How Much Does Medical Malpractice Insurance Cost?
Gallagher Healthcare :: Industry InsightsBy Gallagher Healthcare | 12/12/2017
Updated on 3/19/2020
Medical malpractice insurance provides liability insurance for the risks medical professionals deal with day in and day out. Even if you have coverage offered by your employer because you work in a hospital or in a group practice that includes coverage, you should still have your own coverage. If you face a lawsuit that claims that you deviated from the standards of practice of your organization and therefore should pay compensation, malpractice insurance will encompass legal defense and possible settlement costs.
You may worry about how much doctor malpractice insurance costs. While it varies by state and changes from year to year, medical malpractice insurance cost is worth the investment for the protection it offers in uncertain situations. We put together this overview of factors contributing to medical malpractice insurance cost by state and how much you can expect to pay to help you make your decisions.
How Much Is Malpractice Insurance: The Statistics
Here are a few key statistics that affect the cost of medical malpractice:
- A study by John Hopkins shows that more than 250,000 deaths each year in the United States are attributable to medical error. Medical errors are the third leading cause of death in the United States.
- The cost of preventable harm is $19.5B annually, including additional medical expenses from mistakes.
- A report by the American Medical Association showed that 34 percent of doctors have had a claim filed against them while in practice. The chances of getting sued increase with age. Almost 50 percent of physicians over the age of 55 have been sued, while about 8 percent under the age of 40 have been sued.
- The average expense of a medical liability claim in 2015 was just above $54,000. That is a 64 percent increase over 10 years. However, in the same year, almost 70 percent of closed claims were dropped, only 7 percent of all claims were decided during a trial and of that 7 percent, defendants won more than 85 percent of those cases.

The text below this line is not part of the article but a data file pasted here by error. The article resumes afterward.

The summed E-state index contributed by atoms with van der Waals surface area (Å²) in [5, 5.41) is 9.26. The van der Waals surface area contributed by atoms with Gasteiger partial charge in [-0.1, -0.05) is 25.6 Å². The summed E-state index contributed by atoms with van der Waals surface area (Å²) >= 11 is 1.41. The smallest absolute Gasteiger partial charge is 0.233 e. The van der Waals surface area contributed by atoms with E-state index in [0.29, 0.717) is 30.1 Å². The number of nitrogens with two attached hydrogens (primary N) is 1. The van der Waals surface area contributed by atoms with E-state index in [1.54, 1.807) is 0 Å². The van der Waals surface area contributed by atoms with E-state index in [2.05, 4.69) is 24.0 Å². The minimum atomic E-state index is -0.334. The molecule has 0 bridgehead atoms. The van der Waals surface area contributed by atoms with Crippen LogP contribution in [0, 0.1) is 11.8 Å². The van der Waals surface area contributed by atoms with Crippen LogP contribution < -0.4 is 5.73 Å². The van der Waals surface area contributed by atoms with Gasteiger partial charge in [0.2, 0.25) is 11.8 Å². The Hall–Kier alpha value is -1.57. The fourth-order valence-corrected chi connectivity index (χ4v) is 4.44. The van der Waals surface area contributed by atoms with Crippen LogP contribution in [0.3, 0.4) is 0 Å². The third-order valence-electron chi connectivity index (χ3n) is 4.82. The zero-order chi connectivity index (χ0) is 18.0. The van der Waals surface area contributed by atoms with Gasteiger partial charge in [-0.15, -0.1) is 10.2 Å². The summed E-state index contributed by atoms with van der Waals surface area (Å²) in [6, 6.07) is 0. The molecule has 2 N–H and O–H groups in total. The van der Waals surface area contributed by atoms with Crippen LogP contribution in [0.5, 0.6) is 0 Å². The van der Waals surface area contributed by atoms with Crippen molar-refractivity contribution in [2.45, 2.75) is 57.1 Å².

- Medical malpractice insurance varies greatly based on location and specialty. Insurance premiums for obstetricians/gynecologists in New York were as high as $215,000 in 2017 while in California they were just under $50,000.
- Male physicians are also more likely to be sued than female doctors. About 40 percent of male doctors have been sued during their careers while almost 23 percent of female doctors have been sued. Just over 20 percent of male doctors had more than one suit filed against them while just under 10 percent of female doctors were sued more than once.
Coverage can also affect medical malpractice insurance premiums. Doctors who want more coverage for multiple practices will pay more, as will physicians who need coverage across state lines. The malpractice insurance cost by specialty will also vary. Some specialties, such as orthopedic surgeries, are considered higher risk for insurance carriers, and premiums will reflect this.
Who Needs Medical Malpractice Insurance?
If you work in a health profession, including nursing, chances are you’ll need malpractice insurance. This includes:
- Any physician or surgeon who is currently in practice.
- Independent health professionals who work in facilities like hospitals or medical clinics, skin clinics, weight loss clinics, plastic surgery centers, chiropractors, HMOs, orthodontists and dentists.
How Has the Cost of Malpractice Insurance Changed Over the Years?